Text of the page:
Buyer’s guide: Lancia Delta Integrale

| 18 Oct 2019
Classic & Sports Car – Buyer’s guide: Lancia Delta Integrale

Why you’d want a Lancia Delta Integrale

When the four-wheel-drive Group A homologation Delta HF 4WD was introduced in 1986, there was little to distinguish it from regular Deltas other than the twin bonnet-mounted air scoops. This was a compact, four-door shopping car, with huge fun potential.

Lancia did the job properly, with sophisticated equipment such as the Torsen rear differential that, at the time, was F1 technology. As the car was developed, its looks became much more aggressive (and dated), but that performance and handling package was so alluring, who cared what it looked like?

Its results in the World Rally Championship say it all: the HF Turbo 4WD won in 1987 (GpA and GpN), the Integrale in 1988, the 16v in ’89, ’90 and ’91, the Evo in ’92. Lancia’s six manufacturers’ titles on the trot remains a record.

The car’s nature as a homologation special (albeit one built in far greater quantities than regulations required) meant that there were frequent spec changes, but that doesn’t mean there was anything wrong with the product in its earlier incarnations.

All are superb driving machines that are guaranteed to bring a grin to the face of any red-blooded driver – and the fuel consumption, though on the high side when driven hard, was no worse than period rivals.

Classic & Sports Car – Buyer’s guide: Lancia Delta Integrale
Classic & Sports Car – Buyer’s guide: Lancia Delta Integrale

(l-r) Clean lines of Delta HF 4WD, which evolved into Integrale; Juha Kankkunen en route to winning the ’91 Safari Rally

Always left-hand drive – there were RHD conversions, but most had undesirably low-geared steering – they sold in small numbers in the UK. Most were brought in from Europe, though the best imports now come from Japan. Beware Swiss pre-Evo IIs, which had catalysed eight-valve engines. In recent years, the import trend has reversed, because continental values have hardened and many are going back.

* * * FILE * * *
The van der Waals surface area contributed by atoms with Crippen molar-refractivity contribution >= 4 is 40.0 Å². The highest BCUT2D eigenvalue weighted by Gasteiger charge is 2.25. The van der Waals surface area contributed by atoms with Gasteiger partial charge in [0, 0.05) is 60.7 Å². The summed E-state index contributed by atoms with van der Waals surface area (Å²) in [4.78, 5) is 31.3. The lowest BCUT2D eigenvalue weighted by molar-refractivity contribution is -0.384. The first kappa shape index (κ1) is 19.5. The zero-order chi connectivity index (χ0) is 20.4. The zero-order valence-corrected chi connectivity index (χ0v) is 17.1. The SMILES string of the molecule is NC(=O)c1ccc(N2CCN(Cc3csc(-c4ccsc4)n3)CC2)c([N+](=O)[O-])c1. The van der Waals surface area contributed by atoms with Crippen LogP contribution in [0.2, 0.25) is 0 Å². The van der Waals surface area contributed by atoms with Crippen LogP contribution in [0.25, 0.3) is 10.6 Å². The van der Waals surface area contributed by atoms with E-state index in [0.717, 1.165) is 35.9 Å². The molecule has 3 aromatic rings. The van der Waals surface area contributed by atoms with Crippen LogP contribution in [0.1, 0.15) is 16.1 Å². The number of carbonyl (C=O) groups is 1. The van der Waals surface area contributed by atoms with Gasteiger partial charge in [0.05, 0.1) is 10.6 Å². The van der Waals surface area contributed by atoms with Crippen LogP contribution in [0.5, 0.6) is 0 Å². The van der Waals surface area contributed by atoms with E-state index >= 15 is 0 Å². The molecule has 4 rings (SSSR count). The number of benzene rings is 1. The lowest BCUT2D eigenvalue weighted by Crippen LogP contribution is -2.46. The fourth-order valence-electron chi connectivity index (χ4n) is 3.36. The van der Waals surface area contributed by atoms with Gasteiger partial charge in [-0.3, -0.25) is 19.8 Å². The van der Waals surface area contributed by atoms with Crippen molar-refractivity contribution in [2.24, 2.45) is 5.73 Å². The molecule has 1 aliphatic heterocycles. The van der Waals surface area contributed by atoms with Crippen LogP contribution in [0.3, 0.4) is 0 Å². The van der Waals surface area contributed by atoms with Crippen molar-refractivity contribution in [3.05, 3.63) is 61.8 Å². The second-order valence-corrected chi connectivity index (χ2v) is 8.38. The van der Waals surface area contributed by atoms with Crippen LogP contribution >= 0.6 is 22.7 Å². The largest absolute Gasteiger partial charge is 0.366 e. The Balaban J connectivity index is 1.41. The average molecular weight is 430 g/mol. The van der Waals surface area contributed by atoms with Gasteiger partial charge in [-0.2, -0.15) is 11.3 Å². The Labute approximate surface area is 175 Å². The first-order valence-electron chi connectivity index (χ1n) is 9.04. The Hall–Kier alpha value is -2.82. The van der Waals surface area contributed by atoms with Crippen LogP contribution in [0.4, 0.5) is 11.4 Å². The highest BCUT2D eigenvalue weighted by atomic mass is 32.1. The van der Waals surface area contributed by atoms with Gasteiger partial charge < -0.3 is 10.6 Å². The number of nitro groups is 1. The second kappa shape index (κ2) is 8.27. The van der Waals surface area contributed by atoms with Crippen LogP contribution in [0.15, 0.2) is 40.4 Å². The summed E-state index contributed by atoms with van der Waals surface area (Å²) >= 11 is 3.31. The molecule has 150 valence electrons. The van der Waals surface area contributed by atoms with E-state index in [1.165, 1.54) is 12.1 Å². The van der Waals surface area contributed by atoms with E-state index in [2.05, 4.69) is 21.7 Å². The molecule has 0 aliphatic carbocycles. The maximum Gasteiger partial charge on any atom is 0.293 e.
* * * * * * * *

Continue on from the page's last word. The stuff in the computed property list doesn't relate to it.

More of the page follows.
Modifications are a big issue: the best advice is to find a standard car. Their values are definitely stronger, but it is hard to track down stock earlier examples. If you really want to win on track days, go for one that has been done properly and hasn’t been abused. Every tweak has a knock-on effect, overstressing the next component in line – and if that’s something critical such as a cambelt (or the body), you could be lining up for some serious damage, and bills.

Check the shell thoroughly for crash damage (chassis legs underneath, front panel, roof) as well as for cracks and rust. Above all, though, look for a cherished car with a full service history from a reputable specialist. Then go out and use it: they don’t like sitting idle!

Images: Tony Baker

Lancia Delta Integrale: what to look for

Classic & Sports Car – Buyer’s guide: Lancia Delta Integrale


See above for trouble spots

Classic & Sports Car – Buyer’s guide: Lancia Delta Integrale


Check engine oil level and for leaks; pressure should be 1bar at tickover when hot on a 16v unit, or slightly lower for an 8v. Listen for big-end clatter; weak performance may be worn cam lobes and could mean a full rebuild. Cambelt must be replaced every 24,000 miles on 16v, less if little-used; 36,000 miles on 8v.

Classic & Sports Car – Buyer’s guide: Lancia Delta Integrale
Classic & Sports Car – Buyer’s guide: Lancia Delta Integrale


Many owners modify, but lower and/or stiffer suspension overstresses shell for road use. Bushes suffer, notably the Evo’s rose-jointed anti-roll bar links.